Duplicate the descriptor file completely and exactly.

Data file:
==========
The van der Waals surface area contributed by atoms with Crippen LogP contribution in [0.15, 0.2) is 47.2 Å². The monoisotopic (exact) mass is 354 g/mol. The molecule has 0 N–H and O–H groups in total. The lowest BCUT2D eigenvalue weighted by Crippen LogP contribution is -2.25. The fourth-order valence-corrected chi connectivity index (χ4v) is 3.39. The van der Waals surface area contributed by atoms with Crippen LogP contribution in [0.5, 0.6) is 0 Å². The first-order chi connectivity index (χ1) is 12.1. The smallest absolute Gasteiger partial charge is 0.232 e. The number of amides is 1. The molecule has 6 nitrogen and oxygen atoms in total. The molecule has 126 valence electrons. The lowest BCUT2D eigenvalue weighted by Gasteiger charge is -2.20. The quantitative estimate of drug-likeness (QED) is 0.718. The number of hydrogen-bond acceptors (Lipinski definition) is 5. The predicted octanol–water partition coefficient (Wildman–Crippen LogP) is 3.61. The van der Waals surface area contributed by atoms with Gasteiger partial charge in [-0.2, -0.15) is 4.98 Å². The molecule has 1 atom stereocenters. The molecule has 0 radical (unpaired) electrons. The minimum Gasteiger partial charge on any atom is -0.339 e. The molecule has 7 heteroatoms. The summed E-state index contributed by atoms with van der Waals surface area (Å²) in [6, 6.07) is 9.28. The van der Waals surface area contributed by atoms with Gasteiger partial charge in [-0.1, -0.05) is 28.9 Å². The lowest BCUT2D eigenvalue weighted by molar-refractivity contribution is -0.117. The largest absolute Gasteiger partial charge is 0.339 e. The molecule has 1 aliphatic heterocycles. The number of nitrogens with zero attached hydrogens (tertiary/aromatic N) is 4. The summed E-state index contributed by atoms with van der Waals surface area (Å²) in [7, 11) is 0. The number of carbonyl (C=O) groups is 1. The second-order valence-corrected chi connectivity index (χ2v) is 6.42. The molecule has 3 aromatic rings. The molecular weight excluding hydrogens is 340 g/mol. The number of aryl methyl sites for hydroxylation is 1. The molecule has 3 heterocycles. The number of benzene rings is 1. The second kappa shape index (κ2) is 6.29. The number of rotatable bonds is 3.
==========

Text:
The van der Waals surface area contributed by atoms with Crippen LogP contribution in [0.15, 0.2) is 47.2 Å². The monoisotopic (exact) mass is 354 g/mol. The molecule has 0 N–H and O–H groups in total. The lowest BCUT2D eigenvalue weighted by Crippen LogP contribution is -2.25. The fourth-order valence-corrected chi connectivity index (χ4v) is 3.39. The van der Waals surface area contributed by atoms with Crippen LogP contribution in [0.5, 0.6) is 0 Å². The first-order chi connectivity index (χ1) is 12.1. The smallest absolute Gasteiger partial charge is 0.232 e. The number of amides is 1. The molecule has 6 nitrogen and oxygen atoms in total. The molecule has 126 valence electrons. The lowest BCUT2D eigenvalue weighted by Gasteiger charge is -2.20. The quantitative estimate of drug-likeness (QED) is 0.718. The number of hydrogen-bond acceptors (Lipinski definition) is 5. The predicted octanol–water partition coefficient (Wildman–Crippen LogP) is 3.61. The van der Waals surface area contributed by atoms with Gasteiger partial charge in [-0.2, -0.15) is 4.98 Å². The molecule has 1 atom stereocenters. The molecule has 0 radical (unpaired) electrons. The minimum Gasteiger partial charge on any atom is -0.339 e. The molecule has 7 heteroatoms. The summed E-state index contributed by atoms with van der Waals surface area (Å²) in [6, 6.07) is 9.28. The van der Waals surface area contributed by atoms with Gasteiger partial charge in [-0.1, -0.05) is 28.9 Å². The lowest BCUT2D eigenvalue weighted by molar-refractivity contribution is -0.117. The largest absolute Gasteiger partial charge is 0.339 e. The molecule has 1 aliphatic heterocycles. The number of nitrogens with zero attached hydrogens (tertiary/aromatic N) is 4. The summed E-state index contributed by atoms with van der Waals surface area (Å²) in [7, 11) is 0. The number of carbonyl (C=O) groups is 1. The second-order valence-corrected chi connectivity index (χ2v) is 6.42. The molecule has 3 aromatic rings. The molecular weight excluding hydrogens is 340 g/mol. The number of aryl methyl sites for hydroxylation is 1. The molecule has 3 heterocycles. The number of benzene rings is 1. The second kappa shape index (κ2) is 6.29. The number of rotatable bonds is 3.